This article deals with the social inclusion of hitherto marginalised people by means of social innovation. Theoretically guided by Fraser’s ‘3-R-approach’ to promoting social justice, social inclusion is understood as a multi-dimensional process, involving redistribution, recognition, and representation. Empirically, the focus is on the Brazilian social movement of collectors of recyclable material. This historically marginalised group of people was able to constitute a nation-wide social movement. Based on this achievement, further social and political inclusion has been promoted since 2003. The article describes the process as ‘bottom-linked’, in the sense that a middle way between ‘top-down’ solutions by the state and ‘bottom-up’ processes by civil society has been found.
The concept of social innovation has gained prominence in the international policy making community throughout the last ten years, particularly in the European Union. It is highly ambiguous, with blurring boundaries, involving diverse policy fields and actors in the public, private and non-profit sectors. The articles in this special issue deal with social innovation in a territorial development perspective. With a focus on social policy, they tackle the question of the potential of social innovations to respond to limitations of welfare regimes and they also reflect on the contradictions regarding the combination of social innovation with neoliberal reforms.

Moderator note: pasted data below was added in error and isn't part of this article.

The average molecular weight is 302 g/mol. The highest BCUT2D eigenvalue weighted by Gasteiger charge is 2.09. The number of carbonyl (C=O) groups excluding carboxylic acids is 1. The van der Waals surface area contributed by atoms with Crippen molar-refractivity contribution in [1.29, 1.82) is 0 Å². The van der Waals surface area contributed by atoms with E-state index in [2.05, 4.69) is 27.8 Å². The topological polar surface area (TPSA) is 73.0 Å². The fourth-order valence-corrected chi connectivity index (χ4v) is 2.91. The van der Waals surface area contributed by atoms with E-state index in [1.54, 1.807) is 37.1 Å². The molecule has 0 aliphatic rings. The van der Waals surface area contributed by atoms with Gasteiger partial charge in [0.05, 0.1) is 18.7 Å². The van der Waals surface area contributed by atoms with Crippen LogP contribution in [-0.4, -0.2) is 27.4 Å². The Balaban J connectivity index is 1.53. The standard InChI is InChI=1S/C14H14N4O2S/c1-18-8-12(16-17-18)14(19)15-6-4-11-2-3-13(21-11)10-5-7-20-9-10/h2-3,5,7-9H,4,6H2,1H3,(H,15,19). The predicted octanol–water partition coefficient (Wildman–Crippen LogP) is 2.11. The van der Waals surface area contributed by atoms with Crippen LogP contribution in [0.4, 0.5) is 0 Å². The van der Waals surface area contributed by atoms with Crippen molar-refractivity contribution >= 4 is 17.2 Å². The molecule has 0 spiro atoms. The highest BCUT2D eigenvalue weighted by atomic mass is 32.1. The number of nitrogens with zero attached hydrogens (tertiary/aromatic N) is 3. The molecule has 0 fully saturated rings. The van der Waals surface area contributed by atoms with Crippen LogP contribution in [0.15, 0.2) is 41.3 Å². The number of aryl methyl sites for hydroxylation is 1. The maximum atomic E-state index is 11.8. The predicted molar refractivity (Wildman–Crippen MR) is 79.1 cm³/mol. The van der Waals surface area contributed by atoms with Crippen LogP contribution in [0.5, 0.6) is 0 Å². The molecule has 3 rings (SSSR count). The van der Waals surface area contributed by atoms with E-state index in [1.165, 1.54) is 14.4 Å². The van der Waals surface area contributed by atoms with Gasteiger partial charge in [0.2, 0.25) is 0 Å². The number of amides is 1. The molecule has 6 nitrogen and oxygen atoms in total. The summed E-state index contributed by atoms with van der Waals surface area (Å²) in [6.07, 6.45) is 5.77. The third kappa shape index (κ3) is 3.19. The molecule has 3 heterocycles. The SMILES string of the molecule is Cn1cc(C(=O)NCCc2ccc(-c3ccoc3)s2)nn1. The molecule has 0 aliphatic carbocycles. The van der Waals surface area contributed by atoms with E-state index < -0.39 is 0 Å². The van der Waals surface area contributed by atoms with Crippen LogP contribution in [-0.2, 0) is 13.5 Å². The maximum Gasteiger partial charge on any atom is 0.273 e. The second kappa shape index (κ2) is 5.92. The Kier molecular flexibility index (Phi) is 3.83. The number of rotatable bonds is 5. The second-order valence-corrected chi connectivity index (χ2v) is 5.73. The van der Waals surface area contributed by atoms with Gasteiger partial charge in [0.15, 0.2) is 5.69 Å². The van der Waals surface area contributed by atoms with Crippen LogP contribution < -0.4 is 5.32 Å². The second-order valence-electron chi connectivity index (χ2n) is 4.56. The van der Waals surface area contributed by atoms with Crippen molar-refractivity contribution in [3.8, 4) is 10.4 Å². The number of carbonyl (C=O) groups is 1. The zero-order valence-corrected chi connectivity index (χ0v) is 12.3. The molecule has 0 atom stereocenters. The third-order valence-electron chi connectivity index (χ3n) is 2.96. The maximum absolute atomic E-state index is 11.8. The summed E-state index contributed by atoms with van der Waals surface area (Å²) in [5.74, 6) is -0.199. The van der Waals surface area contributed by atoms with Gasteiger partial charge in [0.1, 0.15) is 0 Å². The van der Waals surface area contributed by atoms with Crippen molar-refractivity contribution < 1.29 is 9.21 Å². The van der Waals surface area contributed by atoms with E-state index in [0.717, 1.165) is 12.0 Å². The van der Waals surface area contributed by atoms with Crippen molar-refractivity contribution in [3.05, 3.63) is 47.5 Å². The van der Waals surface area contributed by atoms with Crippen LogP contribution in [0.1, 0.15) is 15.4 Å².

Concerned with how social innovation and macro-level social policies can complement and mutually reinforce one another to promote social inclusion and equality, this article develops a case study of the Furniture Re-Use Network (FRN), a large network of re-use non-profits in the United Kingdom. The article explores the development, policy embedding and future challenges of the FRN in relation to public policies and welfare reform. Our study shows how this development is particular to the UK welfare regime legacy and how current austerity politics and a lack of recognition by the government for potential cross-departmental value creation by re-use non-profits hampers the sector’s development.
Social cohesion is clearly at stake in Europe. A key to achieving it is striking the balance between equality and diversity by understanding it as a complex, multi-layered problématique, that needs to be tackled in terms of being able to ‘live together differently’. This paper asks about the contributions of a socially innovative initiative in the field of intercultural education in Austria, the Vielfalter, to social cohesion. In particular, the article scrutinises the Vielfalter’s approach to ‘participation’ and ‘empowerment’, quasi-concepts that have become buzzwords in social innovation.
Social innovation rises and grows within specific social and institutional conditions and relations, being at once an outcome and a driver of change of the contexts in which it is embedded. This paper sheds light on these processes, by studying the relationship between social innovation and local welfare configurations in the development of the same innovative practice, the Housing First model to contrast homelessness, in two different European cities: Bologna (Italy) and Stockholm (Sweden). The comparison allows us to highlight how the two local innovative practices, inspired by the same global model, have developed differently in these contexts and how they have adapted to the conditions posed by local welfare and housing configurations.
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social innovation, work integration social enterprise, sustainability, welfare reform, re-use